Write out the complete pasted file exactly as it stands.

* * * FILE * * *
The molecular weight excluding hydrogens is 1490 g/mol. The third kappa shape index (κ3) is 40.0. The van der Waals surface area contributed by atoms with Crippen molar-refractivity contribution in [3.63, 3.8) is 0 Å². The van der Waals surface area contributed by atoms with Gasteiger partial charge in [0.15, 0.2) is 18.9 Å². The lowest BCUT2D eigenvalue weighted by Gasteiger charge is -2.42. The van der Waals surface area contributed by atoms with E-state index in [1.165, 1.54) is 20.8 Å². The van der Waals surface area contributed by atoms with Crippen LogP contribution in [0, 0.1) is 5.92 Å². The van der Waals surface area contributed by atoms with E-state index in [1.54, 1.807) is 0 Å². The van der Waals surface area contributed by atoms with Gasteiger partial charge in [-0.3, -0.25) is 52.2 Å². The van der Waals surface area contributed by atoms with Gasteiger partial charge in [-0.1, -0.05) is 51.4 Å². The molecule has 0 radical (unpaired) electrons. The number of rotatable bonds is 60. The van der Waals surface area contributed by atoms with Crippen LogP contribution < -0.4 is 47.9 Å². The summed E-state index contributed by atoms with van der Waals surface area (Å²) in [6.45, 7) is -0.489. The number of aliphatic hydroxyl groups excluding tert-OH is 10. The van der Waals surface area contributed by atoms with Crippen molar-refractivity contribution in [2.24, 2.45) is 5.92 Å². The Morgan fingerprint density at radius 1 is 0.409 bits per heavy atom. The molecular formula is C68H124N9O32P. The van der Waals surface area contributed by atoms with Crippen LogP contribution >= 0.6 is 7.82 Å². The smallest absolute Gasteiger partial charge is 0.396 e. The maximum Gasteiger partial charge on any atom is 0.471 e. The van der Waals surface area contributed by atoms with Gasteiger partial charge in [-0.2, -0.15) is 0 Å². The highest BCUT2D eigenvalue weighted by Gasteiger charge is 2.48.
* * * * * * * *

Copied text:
The molecular weight excluding hydrogens is 1490 g/mol. The third kappa shape index (κ3) is 40.0. The van der Waals surface area contributed by atoms with Crippen molar-refractivity contribution in [3.63, 3.8) is 0 Å². The van der Waals surface area contributed by atoms with Gasteiger partial charge in [0.15, 0.2) is 18.9 Å². The lowest BCUT2D eigenvalue weighted by Gasteiger charge is -2.42. The van der Waals surface area contributed by atoms with E-state index in [1.165, 1.54) is 20.8 Å². The van der Waals surface area contributed by atoms with Crippen LogP contribution in [0, 0.1) is 5.92 Å². The van der Waals surface area contributed by atoms with E-state index in [1.54, 1.807) is 0 Å². The van der Waals surface area contributed by atoms with Gasteiger partial charge in [-0.3, -0.25) is 52.2 Å². The van der Waals surface area contributed by atoms with Gasteiger partial charge in [-0.1, -0.05) is 51.4 Å². The molecule has 0 radical (unpaired) electrons. The number of rotatable bonds is 60. The van der Waals surface area contributed by atoms with Crippen LogP contribution < -0.4 is 47.9 Å². The summed E-state index contributed by atoms with van der Waals surface area (Å²) in [6.45, 7) is -0.489. The number of aliphatic hydroxyl groups excluding tert-OH is 10. The van der Waals surface area contributed by atoms with Crippen molar-refractivity contribution in [2.24, 2.45) is 5.92 Å². The Morgan fingerprint density at radius 1 is 0.409 bits per heavy atom. The molecular formula is C68H124N9O32P. The van der Waals surface area contributed by atoms with Crippen LogP contribution >= 0.6 is 7.82 Å². The smallest absolute Gasteiger partial charge is 0.396 e. The maximum Gasteiger partial charge on any atom is 0.471 e. The van der Waals surface area contributed by atoms with Gasteiger partial charge in [-0.2, -0.15) is 0 Å². The highest BCUT2D eigenvalue weighted by Gasteiger charge is 2.48.